State Policies and Statutes that Support Growing Voters
Note: Updated with policies in place as of mid-2022.
Youth civic participation in elections and beyond depends on information, access, and sustained investment in opportunities to engage in democracy. CIRCLE’s Growing Voters framework describes how multiple stakeholders can help youth be prepared, ready, and excited to vote long before they turn 18. Schools play a key role in addressing the inequities in resources and opportunities that turn into differences in participation rates—especially in reaching diverse young people who may not otherwise be primed for political involvement.
One way that states can grow voters is by effectively and equitably implementing existing policies and legal statutes on voter registration and voter education activities in schools, or electoral engagement opportunities for young people before they turn 18. CIRCLE has undertaken a comprehensive analysis of this complex landscape of laws and statutes in order to better understand how different states are approaching or can enhance these efforts. Because these policies change with some frequency, this is not a real-time policy scan, but an updated point-in-time snapshot from July 2022 that allows us to examine the range and breadth of activities codified into state law that schools and communities can employ to grow voters.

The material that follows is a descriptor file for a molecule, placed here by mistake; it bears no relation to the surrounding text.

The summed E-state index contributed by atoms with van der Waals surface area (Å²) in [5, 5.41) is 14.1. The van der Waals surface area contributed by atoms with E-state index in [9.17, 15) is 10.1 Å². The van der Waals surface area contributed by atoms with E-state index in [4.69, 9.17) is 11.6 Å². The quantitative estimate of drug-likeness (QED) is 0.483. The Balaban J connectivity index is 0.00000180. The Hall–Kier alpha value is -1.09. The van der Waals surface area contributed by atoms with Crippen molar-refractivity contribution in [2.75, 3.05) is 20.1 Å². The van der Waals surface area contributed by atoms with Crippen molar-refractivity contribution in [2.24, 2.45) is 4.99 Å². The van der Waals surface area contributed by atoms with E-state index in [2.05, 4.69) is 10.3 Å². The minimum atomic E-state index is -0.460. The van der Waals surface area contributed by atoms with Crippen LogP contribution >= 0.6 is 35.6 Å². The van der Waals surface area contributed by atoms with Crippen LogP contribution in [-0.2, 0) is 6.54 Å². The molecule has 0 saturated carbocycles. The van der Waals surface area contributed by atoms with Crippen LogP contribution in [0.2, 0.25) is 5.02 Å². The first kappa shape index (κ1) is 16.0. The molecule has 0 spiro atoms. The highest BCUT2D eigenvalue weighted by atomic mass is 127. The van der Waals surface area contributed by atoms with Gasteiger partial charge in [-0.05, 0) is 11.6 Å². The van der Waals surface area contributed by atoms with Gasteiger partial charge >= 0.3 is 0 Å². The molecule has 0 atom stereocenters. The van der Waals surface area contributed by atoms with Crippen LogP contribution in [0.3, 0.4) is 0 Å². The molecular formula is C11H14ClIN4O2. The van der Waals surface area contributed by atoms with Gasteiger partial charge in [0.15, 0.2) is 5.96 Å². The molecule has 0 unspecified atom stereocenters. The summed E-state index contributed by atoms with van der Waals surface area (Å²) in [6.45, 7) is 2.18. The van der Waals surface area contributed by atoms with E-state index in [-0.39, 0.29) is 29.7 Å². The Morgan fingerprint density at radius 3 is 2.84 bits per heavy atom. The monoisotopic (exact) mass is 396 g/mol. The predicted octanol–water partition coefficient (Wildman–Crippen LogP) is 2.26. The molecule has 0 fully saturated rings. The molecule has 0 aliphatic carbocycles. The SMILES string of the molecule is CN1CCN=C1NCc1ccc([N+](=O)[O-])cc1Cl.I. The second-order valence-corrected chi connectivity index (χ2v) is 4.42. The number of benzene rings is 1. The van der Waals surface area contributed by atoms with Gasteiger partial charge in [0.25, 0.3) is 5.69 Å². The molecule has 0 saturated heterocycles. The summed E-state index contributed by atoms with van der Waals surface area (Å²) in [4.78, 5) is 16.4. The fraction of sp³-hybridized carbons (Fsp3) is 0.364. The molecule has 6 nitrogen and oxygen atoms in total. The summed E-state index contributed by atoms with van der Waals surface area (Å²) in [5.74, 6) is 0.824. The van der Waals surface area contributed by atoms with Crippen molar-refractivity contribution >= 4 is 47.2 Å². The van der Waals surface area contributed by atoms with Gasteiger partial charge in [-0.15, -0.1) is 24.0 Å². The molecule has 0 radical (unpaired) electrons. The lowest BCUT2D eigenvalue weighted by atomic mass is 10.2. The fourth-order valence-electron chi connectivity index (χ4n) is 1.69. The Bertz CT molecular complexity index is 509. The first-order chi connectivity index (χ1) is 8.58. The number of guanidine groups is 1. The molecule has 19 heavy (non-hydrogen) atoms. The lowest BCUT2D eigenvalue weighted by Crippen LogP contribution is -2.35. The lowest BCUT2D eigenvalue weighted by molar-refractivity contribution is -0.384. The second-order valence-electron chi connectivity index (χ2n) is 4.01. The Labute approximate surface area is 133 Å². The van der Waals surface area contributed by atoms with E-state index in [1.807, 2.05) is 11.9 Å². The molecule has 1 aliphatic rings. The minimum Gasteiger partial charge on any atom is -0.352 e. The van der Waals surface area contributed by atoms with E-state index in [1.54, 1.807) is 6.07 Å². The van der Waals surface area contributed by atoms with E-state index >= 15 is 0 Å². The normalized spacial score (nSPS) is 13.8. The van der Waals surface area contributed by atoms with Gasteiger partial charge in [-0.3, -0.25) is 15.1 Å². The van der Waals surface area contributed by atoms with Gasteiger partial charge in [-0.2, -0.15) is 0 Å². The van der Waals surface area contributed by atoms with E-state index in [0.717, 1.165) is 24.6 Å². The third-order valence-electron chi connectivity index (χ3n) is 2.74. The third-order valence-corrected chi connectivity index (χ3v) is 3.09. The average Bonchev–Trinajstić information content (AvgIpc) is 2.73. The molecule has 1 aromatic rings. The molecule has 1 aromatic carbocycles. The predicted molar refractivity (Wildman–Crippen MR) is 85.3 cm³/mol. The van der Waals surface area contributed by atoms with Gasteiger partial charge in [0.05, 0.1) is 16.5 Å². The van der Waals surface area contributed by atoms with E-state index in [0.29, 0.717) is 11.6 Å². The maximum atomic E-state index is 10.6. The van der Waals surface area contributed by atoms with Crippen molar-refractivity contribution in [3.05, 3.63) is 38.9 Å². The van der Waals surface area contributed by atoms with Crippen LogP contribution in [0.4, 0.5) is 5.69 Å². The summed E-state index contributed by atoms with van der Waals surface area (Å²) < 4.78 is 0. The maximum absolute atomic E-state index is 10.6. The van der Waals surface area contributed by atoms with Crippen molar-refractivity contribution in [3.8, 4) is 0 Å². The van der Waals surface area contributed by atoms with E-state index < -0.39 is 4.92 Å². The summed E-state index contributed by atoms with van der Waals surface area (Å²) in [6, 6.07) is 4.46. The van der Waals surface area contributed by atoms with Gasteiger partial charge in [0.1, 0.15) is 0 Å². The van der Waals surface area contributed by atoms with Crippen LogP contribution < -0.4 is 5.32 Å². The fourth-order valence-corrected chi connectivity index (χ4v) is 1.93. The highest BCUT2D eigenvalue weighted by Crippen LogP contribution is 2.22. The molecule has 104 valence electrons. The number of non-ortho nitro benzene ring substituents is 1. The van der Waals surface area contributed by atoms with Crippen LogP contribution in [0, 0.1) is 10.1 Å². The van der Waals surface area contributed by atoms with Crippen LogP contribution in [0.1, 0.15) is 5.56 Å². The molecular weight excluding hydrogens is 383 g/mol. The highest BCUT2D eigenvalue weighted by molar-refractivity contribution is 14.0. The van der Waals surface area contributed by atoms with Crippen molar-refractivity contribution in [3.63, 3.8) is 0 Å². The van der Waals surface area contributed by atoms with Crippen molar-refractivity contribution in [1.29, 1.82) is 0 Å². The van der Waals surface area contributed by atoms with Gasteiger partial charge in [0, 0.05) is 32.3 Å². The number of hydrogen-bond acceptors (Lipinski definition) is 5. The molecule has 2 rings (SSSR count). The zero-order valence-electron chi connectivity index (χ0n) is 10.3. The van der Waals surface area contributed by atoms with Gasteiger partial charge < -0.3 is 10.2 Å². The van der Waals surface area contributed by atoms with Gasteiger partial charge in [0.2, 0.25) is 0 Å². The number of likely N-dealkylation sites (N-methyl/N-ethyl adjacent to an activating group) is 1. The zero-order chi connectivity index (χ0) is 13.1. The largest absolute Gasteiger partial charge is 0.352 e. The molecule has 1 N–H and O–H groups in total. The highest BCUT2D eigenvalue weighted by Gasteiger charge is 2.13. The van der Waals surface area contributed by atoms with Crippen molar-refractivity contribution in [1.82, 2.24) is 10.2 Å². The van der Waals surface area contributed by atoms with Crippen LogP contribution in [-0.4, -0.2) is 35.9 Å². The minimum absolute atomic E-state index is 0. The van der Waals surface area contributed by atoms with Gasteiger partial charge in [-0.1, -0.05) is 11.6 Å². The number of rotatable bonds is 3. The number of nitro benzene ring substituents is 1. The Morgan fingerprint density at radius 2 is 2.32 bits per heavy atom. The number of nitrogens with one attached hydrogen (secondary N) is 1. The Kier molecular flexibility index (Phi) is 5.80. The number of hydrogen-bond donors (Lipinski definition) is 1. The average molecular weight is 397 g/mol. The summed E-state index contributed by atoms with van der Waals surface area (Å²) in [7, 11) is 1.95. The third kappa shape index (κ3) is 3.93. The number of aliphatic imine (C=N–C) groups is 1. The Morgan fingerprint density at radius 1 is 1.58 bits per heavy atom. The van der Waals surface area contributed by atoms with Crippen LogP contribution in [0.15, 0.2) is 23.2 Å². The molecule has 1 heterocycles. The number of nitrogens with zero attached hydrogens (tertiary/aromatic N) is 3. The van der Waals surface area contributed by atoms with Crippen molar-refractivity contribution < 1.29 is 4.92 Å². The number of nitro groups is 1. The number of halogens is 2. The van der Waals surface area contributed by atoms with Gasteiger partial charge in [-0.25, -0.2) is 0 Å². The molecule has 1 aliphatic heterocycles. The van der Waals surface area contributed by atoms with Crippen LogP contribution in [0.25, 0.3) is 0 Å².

Our policy and statute scan reveals that there is a wide range of approaches to legislation about youth voter registration and education across the country. (Note: for simplicity, when we mention “states” below, we include Washington, D.C.)
- There is wide variance in the number of registration/education initiatives mentioned in statutes/codes across states.
- The states offering the most robust opportunities for voter registration, education, and engagement of high school-aged youth span the political and geographic spectrum, from Utah to Virginia, and from Ohio to Massachusetts
- States have different approaches to their legal codes, and the number of individual policies or statutes on the books doesn’t necessarily align with the breadth of activities allowed. Some states have multiple statutes spread across their legal and administrative codes that elaborate on the implementation of one activity (e.g., youth serving as poll workers); others mention several optional activities within one statute or clause (e.g., mock elections or debates, educational workshops, and voter registration drives).
- While states’ policies and statutes largely focus on a similar range of activities, the specific language used often differs greatly and has significant implications on the implementation of the statutes.
Collective Responsibility for Implementation